Records reflect that for reasons unbeknownst to the court at this time, the decedent, a 19 year old female, was at a Hotel located approximately one half mile from her residence, where she resided with her mother. While at the Hotel, the decedent made her way to the roof of the Hotel where she plunged to her death. The mother filed for Limited Letters Testamentary for the estate administration, which were issued to her by the Surrogate County court in order to bring an action for a potential wrongful death action. The mother’s Verified Complaint read that at the time of the commencement of the action, she was a resident of the County. The verified complaint contains allegations of fact in support for a single cause of action for damages due to wrongful death and the decedent’s conscious pain and suffering up until her death. The defense counsel moved to transfer the venue.
A Probate Lawyer said that the mother’s counsel, whose law office is located in Kings County, selected Kings County as the venue in the Summons of this action based on the purported residence of the decedent. Yet, the Verified Complaint lists Richmond County as the decedent’s residence. Article 5 of the CPLR sets forth the rules governing proper venue. Section 503 states “the place of trial shall be in the county in which one of the parties resided when the action was commenced.” It has long been held by the courts that residency, for purposes of venue, is defined as “where a party stays for some time with a bona fide intent to retain the place as a residence for some length of time and with some degree of permanency.” It is further established that any documents or “indicia of residence acquired after the commencement of the action are irrelevant to the determination of residency,” for purposes of venue. In Siegfried v. Siegfried, the Appellate Division, Second Department stated that the court should not consider factors such as bank statements, voter registration, and a library card that came about after the commencement of the action. Documentary evidence that can prove a person’s residence include driver’s license, voter registration card, and utility bills. Simple letters of correspondence sent to the purported address will not suffice. Furthermore, mere affidavits with conclusory statements, without being buttressed by ample documentary evidence, is not enough to prove a person’s residence. However, an affidavit supplemented with rent receipts, telephone bills, and lease agreements does create the “necessary indicia of residency.”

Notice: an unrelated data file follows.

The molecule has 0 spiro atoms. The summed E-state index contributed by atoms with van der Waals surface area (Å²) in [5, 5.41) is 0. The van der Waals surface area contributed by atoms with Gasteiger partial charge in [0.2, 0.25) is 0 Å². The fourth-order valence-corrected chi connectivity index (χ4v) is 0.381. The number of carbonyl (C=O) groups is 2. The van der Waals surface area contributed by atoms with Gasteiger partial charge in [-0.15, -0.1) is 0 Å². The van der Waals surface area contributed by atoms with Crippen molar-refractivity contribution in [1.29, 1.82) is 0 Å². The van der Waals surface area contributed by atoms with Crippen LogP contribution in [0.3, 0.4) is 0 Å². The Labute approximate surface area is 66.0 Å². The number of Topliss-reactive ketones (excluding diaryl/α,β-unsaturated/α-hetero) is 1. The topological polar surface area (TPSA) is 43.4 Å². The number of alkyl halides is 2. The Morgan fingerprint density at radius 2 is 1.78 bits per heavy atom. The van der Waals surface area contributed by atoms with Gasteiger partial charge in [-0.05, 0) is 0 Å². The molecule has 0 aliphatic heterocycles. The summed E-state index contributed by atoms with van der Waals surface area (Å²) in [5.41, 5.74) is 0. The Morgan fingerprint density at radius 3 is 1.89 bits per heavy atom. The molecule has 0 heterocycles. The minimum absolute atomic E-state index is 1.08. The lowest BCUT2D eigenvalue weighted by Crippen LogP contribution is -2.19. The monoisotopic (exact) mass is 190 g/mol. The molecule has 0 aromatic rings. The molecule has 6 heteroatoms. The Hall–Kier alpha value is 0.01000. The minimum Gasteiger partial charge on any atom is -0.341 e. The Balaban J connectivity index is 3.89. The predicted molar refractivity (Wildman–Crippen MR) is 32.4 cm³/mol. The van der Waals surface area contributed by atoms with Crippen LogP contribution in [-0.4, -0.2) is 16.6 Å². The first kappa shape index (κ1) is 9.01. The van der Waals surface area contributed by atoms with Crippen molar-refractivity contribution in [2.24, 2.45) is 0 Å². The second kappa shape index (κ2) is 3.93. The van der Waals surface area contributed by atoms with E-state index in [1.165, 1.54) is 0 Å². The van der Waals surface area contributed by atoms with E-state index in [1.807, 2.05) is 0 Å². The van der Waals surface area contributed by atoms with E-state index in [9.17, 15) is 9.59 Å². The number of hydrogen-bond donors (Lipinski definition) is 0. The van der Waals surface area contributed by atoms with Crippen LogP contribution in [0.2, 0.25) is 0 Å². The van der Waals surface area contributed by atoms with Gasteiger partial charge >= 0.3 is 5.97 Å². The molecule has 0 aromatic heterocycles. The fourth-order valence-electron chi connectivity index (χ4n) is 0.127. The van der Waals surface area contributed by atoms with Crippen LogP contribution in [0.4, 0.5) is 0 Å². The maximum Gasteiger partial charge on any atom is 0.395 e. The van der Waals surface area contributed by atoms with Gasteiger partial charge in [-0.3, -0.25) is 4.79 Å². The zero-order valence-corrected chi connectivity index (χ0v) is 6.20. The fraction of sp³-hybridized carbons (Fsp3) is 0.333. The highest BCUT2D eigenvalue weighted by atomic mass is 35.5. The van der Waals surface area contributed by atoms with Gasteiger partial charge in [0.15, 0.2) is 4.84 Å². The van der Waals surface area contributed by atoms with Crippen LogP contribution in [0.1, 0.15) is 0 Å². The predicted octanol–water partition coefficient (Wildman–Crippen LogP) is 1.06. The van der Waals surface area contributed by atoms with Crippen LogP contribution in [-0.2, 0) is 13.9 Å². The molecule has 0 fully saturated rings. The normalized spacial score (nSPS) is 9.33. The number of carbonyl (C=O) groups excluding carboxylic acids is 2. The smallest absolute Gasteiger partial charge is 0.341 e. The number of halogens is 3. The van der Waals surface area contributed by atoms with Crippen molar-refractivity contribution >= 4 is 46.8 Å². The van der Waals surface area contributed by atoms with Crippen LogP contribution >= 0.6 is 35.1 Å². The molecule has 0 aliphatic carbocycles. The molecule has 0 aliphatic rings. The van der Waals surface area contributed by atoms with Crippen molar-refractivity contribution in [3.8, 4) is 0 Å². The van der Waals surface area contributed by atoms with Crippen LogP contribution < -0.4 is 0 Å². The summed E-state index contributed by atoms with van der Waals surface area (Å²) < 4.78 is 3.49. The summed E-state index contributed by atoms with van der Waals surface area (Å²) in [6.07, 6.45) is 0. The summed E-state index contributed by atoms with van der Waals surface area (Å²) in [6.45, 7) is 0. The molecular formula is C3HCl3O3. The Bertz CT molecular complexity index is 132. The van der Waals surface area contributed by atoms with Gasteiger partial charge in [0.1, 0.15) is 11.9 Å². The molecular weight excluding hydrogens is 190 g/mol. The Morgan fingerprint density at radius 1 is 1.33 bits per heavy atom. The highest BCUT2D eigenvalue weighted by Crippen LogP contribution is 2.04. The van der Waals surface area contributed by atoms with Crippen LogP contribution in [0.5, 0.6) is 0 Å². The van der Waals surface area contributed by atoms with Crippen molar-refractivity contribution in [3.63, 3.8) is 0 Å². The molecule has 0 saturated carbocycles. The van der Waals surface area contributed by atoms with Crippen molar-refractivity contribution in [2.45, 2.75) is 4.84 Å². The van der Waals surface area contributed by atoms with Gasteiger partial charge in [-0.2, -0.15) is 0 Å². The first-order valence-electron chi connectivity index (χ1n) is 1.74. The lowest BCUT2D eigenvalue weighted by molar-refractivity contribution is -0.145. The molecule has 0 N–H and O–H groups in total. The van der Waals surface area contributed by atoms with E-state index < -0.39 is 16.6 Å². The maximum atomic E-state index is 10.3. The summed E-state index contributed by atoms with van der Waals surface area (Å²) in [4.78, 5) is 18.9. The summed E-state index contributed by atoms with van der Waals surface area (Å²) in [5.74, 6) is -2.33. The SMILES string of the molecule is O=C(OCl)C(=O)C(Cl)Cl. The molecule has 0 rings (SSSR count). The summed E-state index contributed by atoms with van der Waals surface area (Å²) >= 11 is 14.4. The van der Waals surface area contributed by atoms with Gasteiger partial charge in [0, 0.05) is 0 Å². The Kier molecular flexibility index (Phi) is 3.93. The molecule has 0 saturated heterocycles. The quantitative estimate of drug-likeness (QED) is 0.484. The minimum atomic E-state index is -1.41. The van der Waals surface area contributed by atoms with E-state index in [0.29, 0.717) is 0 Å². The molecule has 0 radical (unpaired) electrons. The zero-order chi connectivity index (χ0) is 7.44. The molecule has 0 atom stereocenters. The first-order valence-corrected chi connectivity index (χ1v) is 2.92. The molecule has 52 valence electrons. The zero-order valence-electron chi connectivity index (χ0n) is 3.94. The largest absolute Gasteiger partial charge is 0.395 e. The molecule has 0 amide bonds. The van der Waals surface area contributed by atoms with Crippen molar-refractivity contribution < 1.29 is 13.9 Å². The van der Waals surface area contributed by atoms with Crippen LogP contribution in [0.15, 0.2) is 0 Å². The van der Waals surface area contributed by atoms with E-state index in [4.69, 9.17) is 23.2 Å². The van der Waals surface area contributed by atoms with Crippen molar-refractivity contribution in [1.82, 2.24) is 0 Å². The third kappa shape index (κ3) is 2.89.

An Estate Lawyer said that on both the Verified Complaint and the Amended Verified Complaint, the first allegation stated that she was a resident of Richmond County at the commencement of the action. This is not merely an “unfortunate typographical error” or a “regretful misreading” as she contends. It clearly stated that she was a resident of Richmond County. Here the complainant has put forth numerous documents to try and prove her residency is Brooklyn, including tax returns, cell phone bills, pay stubs, and bank statements. Only one document, a pay stub dated December 2009, was sent to the Brooklyn address before the start of the action. All the other letters and forms are undated or dated after the commencement of the action and are therefore, irrelevant in trying to prove residency.
A Westchester County Probate Lawyer said that the defending party also contend in their Affirmation in Reply that the mother lacks the legal capacity to bring this action in her current role as “perspective administratrix.” Under EPTL section 5-4.1, a personal representative may bring suit on behalf of the decedent for a wrongful death suit within two years from the date of death. A personal representative is defined by EPTL section 1-2.13 as “a person who has received letters to administer the estate of the decedent.”
Limited letters testamentary are valid for 6 months and are routinely extended during the pendency of the lawsuit or permanent letters testamentary are issued without an expiration date. The mother never applied to extend the limited letters testamentary in Richmond County. When this current action commenced, it had been more than one year since the County limited letters testamentary had expired. There is no record in the Surrogate’s Court of Kings County that the mother, the perspective Administratrix, ever applied for limited or permanent letters testamentary in Brooklyn. Therefore, she may not have standing to maintain a lawsuit on behalf of her daughter’s estate in Kings County. Accordingly, it is hereby ordered, that the motion to change venue to Richmond County is granted.
A Suffolk County Probate Lawyer saidthat services of legal counsels are very important especially in cases involving probate, estate litigation, will contest and the likes. Jurisdictions and Venue are sometimes included as issues in the matters relating to the estate. Stephen Bilkis & Associates, with offices throughout New York, with its Richmond County Estate Lawyers, or its New York Estate Administration Attorneys, you can be assured that proper remedies are accorded to you.